Starting off 2023 along the Gulf Coast and touring through Florida

After having a great family Christmas holiday in Marietta, GA, the beginning of 2023 brought us time with family, friends, colleagues, and clients, along with more traveling. Shortly after the new year, we headed south to the Gulf Coast. After one night in Montgomery, we arrived at our destination of, Gulf State Park in Alabama (AL). This waterfront park offers a nice campground and a beach with soft white sand. There are 28+ miles of paved trails providing access to 6000+ acres of parkland, including boardwalk access to the beach. 

After Alabama, we continued east along the coastline to Topsail Hill State Park in FL. This waterfront park provided Jason his first outdoor swim of the year. The layout was like the previous park, only this one had 15 miles of trails to access the parkland and beachfront. 

Both parks offered picturesque sunsets, sunrises, alligators, piers, and some nearby disc golf courses. The weather was warmer than up north but also a little finicky.

After those parks, we continued farther east and drove through the Forgotten Coast of Florida. You can see how it got its name because it was quite undeveloped compared to most of the state. There were some military bases but not too much development along the coastline. You could see the comeback of hurricane-damaged areas like Mexico Beach, which was hit by Hurricane Michael in 2018. We would like to go back to this area because we went through it too fast and didn’t stay overnight. Even though we were just driving through, we had a delicious seafood lunch in the cute town of Apalachicola, FL, AKA “Oyster Town,” at a Hole in the Wall oyster bar where the oysters are salty, and the staff are saltier. It felt like we were in an episode of Mel’s Diner. The sarcasm made us laugh a lot during our lunch, but we felt welcome.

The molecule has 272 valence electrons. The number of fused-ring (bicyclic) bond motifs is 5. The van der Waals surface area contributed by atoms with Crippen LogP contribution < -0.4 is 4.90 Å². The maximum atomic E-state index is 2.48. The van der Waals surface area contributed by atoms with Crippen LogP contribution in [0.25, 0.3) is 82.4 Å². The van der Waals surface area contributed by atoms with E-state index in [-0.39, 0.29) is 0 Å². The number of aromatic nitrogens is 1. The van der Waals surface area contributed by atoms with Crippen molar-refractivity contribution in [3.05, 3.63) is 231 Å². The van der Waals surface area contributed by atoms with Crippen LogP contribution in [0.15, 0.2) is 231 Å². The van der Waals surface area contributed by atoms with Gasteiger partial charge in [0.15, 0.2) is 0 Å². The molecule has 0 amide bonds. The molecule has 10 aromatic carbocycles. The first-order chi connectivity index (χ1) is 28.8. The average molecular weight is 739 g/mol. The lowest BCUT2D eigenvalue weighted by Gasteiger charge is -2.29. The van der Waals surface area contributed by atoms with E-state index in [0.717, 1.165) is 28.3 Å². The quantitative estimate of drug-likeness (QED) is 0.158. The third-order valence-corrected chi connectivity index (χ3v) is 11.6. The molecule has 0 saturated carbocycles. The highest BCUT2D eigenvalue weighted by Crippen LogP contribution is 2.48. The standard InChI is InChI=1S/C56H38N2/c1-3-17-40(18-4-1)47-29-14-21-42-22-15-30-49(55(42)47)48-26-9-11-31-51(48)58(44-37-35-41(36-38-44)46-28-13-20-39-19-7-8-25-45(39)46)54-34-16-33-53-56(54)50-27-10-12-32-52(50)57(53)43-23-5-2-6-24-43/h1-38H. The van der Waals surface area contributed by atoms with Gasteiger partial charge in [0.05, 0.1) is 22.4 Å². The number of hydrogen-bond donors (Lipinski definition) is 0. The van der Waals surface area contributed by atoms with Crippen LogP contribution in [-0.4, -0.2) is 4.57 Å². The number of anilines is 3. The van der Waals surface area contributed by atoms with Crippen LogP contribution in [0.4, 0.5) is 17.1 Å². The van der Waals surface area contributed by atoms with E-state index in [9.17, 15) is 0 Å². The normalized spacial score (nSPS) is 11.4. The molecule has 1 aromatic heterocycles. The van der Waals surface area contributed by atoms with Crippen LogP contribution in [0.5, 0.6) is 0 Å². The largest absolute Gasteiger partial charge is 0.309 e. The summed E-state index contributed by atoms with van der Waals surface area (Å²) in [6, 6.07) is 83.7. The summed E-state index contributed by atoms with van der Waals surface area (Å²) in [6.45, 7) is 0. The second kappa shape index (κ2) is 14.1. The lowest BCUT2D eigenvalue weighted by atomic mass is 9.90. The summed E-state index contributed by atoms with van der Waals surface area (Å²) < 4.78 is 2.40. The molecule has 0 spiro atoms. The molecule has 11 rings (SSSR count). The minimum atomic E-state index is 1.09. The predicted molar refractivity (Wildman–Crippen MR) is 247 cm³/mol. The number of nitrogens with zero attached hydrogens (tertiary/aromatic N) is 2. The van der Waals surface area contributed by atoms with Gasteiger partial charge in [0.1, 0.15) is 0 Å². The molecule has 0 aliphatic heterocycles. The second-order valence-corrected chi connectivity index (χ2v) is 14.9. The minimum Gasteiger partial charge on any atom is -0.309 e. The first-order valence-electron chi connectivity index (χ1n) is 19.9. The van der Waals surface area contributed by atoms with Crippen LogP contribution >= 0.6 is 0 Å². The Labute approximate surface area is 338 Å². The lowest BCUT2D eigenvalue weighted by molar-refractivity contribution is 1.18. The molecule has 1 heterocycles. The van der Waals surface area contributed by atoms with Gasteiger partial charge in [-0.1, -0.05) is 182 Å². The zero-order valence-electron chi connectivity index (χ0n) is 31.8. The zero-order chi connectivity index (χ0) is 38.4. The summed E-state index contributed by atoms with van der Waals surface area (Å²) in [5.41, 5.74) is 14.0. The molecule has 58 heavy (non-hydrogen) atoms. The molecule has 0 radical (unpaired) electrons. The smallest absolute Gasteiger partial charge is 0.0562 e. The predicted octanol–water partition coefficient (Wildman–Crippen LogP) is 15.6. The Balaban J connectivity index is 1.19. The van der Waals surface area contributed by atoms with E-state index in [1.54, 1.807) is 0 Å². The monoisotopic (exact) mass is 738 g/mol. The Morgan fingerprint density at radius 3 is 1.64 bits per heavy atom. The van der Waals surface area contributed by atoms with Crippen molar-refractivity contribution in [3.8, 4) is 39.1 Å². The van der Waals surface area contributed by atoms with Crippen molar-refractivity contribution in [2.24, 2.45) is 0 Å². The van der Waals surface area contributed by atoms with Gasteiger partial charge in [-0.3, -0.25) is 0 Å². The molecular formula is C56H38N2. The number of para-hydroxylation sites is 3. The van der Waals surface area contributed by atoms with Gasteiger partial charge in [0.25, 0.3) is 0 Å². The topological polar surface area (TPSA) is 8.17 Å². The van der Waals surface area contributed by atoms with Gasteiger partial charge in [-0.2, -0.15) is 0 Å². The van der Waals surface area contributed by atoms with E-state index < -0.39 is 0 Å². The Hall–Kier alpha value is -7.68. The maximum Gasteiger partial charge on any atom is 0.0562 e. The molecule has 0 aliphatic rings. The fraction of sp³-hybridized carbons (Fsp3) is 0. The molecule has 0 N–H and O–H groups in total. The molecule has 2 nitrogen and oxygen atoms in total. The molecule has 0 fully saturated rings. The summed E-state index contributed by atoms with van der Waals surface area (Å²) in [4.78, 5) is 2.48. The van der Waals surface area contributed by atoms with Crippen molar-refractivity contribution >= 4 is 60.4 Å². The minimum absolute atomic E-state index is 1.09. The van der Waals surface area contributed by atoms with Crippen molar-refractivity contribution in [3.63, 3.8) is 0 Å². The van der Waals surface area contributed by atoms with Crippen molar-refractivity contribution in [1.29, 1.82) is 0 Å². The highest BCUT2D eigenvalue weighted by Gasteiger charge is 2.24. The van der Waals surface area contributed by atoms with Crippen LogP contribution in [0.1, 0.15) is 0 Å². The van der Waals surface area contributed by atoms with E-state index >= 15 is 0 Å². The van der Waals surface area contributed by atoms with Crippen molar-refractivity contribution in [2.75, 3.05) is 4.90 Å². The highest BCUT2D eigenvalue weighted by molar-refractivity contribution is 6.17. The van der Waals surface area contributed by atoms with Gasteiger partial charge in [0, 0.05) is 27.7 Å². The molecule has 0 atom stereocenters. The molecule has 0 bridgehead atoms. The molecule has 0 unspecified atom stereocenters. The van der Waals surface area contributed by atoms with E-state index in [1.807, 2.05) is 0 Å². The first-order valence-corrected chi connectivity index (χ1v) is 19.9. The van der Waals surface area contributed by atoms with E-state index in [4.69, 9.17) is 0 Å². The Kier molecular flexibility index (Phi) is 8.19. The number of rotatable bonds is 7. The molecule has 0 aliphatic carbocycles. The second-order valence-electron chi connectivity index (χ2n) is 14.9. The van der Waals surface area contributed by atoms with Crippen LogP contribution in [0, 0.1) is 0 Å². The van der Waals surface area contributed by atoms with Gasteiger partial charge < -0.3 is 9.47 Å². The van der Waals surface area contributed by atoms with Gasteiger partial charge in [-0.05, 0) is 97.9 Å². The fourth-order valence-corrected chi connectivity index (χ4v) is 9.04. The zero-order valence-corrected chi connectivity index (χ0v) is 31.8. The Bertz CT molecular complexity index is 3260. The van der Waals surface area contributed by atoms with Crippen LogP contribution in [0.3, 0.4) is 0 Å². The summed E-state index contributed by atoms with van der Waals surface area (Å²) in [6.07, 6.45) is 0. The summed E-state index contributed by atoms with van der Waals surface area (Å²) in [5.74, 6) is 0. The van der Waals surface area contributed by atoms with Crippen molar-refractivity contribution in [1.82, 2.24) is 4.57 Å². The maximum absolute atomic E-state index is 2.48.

After the Gulf Coast tour, we headed inland to Disney in Orlando. We stayed in our RV at their Fort Wilderness campground, which allowed us to bike each morning from our campsite to the bus stop to catch transportation to the parks. This was convenient and helped us avoid parking fees. As it happened, they were having their Food and Art Festival. This made for some scrumptious meals and fun picture-taking. They had frames of famous paintings set up so you could join in the picture. We have many fond memories at Disney, including our engagement many years ago. However, we both decided this was our farewell tour. It’s gotten too commercial, expensive, and pressured for us. 

In February, we returned to our all-time favorite campground at Ft. DeSoto Park near St. Petersburg, FL. This place is amazing, with waterfront campsites and views of dolphins and manatees swimming nearby. We were lucky enough to have three different visitors to our campsite, including local friends and longtime friends who were in town from Baltimore. I have to admit, it is a funny feeling to quickly revert to the thought that “I must clean up the house” when you live in an RV. Besides biking, hiking, kayaking, and seeing friends and clients, we watched some amazing kitesurfing on windy days. Also, we went to a fun nearby disc golf course called Showmans. Each basket is decorated with parts of carnival rides and other goofy designs.

After Ft. Desoto on the west coast of Florida, we crossed to the east side. We started near the tip of Florida and had fun times with friends in Ft. Lauderdale. These friends have a boat (the best kind of boat is a friend’s boat), and they took us out for rides along the Intercoastal Waterway with a brief detour out to the Atlantic Ocean. One day we visited Eula Johnson State Park by boat. It was a beautiful spot, and fun to be able to pull the boat up to the shoreline. History was made there during segregation. The park’s namesake led wade-ins that resulted in a beach for African Americans in Broward County.